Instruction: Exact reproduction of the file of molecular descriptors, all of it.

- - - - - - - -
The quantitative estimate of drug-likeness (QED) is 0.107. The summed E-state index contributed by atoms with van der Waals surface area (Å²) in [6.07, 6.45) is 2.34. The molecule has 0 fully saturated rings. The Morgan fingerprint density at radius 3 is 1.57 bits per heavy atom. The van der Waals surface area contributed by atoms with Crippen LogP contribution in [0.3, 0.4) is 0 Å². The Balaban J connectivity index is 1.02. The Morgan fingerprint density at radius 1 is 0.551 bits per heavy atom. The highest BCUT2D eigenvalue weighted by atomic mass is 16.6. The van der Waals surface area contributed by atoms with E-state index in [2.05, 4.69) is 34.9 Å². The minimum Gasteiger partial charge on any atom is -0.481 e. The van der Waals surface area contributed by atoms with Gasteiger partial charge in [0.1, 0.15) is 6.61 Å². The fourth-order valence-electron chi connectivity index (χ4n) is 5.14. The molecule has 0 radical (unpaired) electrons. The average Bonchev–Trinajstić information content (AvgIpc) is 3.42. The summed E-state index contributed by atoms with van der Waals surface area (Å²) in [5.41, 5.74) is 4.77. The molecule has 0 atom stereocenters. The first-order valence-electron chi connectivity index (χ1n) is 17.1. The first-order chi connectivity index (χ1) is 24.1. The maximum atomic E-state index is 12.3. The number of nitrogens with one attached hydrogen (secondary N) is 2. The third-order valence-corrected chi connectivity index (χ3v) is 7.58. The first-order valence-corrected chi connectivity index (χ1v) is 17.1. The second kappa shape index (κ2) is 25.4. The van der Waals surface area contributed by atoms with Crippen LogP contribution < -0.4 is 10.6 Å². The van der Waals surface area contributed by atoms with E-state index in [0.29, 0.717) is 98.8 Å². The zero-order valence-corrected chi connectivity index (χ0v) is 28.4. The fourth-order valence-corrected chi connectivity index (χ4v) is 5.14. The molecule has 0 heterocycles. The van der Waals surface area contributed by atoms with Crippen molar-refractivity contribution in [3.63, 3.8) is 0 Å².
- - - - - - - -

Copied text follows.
The quantitative estimate of drug-likeness (QED) is 0.107. The summed E-state index contributed by atoms with van der Waals surface area (Å²) in [6.07, 6.45) is 2.34. The molecule has 0 fully saturated rings. The Morgan fingerprint density at radius 3 is 1.57 bits per heavy atom. The van der Waals surface area contributed by atoms with Crippen LogP contribution in [0.3, 0.4) is 0 Å². The Balaban J connectivity index is 1.02. The Morgan fingerprint density at radius 1 is 0.551 bits per heavy atom. The highest BCUT2D eigenvalue weighted by atomic mass is 16.6. The van der Waals surface area contributed by atoms with E-state index in [2.05, 4.69) is 34.9 Å². The minimum Gasteiger partial charge on any atom is -0.481 e. The van der Waals surface area contributed by atoms with Gasteiger partial charge in [0.1, 0.15) is 6.61 Å². The fourth-order valence-electron chi connectivity index (χ4n) is 5.14. The molecule has 0 radical (unpaired) electrons. The average Bonchev–Trinajstić information content (AvgIpc) is 3.42. The summed E-state index contributed by atoms with van der Waals surface area (Å²) in [5.41, 5.74) is 4.77. The molecule has 0 atom stereocenters. The first-order valence-electron chi connectivity index (χ1n) is 17.1. The first-order chi connectivity index (χ1) is 24.1. The maximum atomic E-state index is 12.3. The number of nitrogens with one attached hydrogen (secondary N) is 2. The third-order valence-corrected chi connectivity index (χ3v) is 7.58. The first-order valence-corrected chi connectivity index (χ1v) is 17.1. The second kappa shape index (κ2) is 25.4. The van der Waals surface area contributed by atoms with Crippen LogP contribution < -0.4 is 10.6 Å². The van der Waals surface area contributed by atoms with E-state index in [0.29, 0.717) is 98.8 Å². The zero-order valence-corrected chi connectivity index (χ0v) is 28.4. The fourth-order valence-corrected chi connectivity index (χ4v) is 5.14. The molecule has 0 heterocycles. The van der Waals surface area contributed by atoms with Crippen molar-refractivity contribution in [3.63, 3.8) is 0 Å².